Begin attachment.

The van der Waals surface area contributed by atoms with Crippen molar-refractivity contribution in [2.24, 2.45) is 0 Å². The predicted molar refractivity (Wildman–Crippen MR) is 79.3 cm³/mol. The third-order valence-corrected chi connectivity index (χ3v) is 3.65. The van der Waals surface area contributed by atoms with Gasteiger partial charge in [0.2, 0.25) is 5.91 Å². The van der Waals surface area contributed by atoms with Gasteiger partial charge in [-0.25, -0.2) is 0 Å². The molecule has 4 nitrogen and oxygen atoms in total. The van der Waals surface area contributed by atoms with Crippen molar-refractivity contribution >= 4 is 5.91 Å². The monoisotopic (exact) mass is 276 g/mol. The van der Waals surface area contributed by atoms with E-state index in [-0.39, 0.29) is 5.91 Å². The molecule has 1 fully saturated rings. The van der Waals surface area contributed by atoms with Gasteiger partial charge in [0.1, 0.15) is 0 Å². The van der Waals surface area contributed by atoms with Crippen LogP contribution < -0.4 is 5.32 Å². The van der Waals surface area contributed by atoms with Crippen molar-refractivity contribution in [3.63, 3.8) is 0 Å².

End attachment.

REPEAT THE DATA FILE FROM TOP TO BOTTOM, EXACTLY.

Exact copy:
The van der Waals surface area contributed by atoms with Crippen molar-refractivity contribution in [2.24, 2.45) is 0 Å². The predicted molar refractivity (Wildman–Crippen MR) is 79.3 cm³/mol. The third-order valence-corrected chi connectivity index (χ3v) is 3.65. The van der Waals surface area contributed by atoms with Gasteiger partial charge in [0.2, 0.25) is 5.91 Å². The van der Waals surface area contributed by atoms with Gasteiger partial charge in [-0.25, -0.2) is 0 Å². The molecule has 4 nitrogen and oxygen atoms in total. The van der Waals surface area contributed by atoms with Crippen molar-refractivity contribution >= 4 is 5.91 Å². The monoisotopic (exact) mass is 276 g/mol. The van der Waals surface area contributed by atoms with E-state index in [-0.39, 0.29) is 5.91 Å². The molecule has 1 fully saturated rings. The van der Waals surface area contributed by atoms with Gasteiger partial charge in [0.1, 0.15) is 0 Å². The van der Waals surface area contributed by atoms with Crippen LogP contribution < -0.4 is 5.32 Å². The van der Waals surface area contributed by atoms with Crippen molar-refractivity contribution in [3.63, 3.8) is 0 Å².